"There isn't a specific section that deals with cybercrime as such, it is covered within the various sections, but anyone who seriously interferes with, or seriously disrupts an electronic system will be dealt with under the anti-terrorism law," said a spokesman for the Home Office, the government department that oversees immigration and crime.
The Terrorism Act is intended to extend the definition of what is legally a terrorist and now includes, along with violent foreign groups such as the Irish Republican Army (IRA) or Hezbollah, any UK-based group planning an attack outside of the UK or any group threatening or planning "serious violence" within the UK. That can include hackers or political protestors if their actions or intentions "turn violent," the spokesman said.
Under the new powers, the police now have the authority to determine what they deem to be "violent" and who they feel comes under the legal definition of a "terrorist."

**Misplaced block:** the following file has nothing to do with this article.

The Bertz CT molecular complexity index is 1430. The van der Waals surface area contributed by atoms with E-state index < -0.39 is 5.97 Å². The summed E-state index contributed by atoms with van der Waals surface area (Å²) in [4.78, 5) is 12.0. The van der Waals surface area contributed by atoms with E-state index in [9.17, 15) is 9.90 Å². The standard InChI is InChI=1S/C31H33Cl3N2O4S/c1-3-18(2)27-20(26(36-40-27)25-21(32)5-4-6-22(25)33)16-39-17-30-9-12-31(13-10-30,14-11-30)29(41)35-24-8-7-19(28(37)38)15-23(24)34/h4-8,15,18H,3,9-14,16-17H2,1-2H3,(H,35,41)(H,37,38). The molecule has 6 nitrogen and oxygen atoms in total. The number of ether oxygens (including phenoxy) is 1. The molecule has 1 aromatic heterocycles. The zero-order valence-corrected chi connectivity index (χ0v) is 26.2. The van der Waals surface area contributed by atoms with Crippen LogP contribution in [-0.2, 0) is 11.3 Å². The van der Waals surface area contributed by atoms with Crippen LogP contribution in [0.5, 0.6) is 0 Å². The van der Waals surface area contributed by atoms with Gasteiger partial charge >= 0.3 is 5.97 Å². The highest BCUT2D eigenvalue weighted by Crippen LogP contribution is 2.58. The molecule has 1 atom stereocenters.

The vague nature of the Terrorism Act immediately came under criticism from politicians outside of the ruling Labour Party.
"The legislation which gives the authorities extra powers should have to be renewed by parliament regularly rather than being permanent legislation. The definition of terrorism is also far too wide, in spite of significant efforts by Liberal Democrats and others in parliament to improve it," said Simon Hughes MP, Liberal Democrat Shadow Home Secretary in an official statement. The Liberal Democrats are the third largest political party in the UK.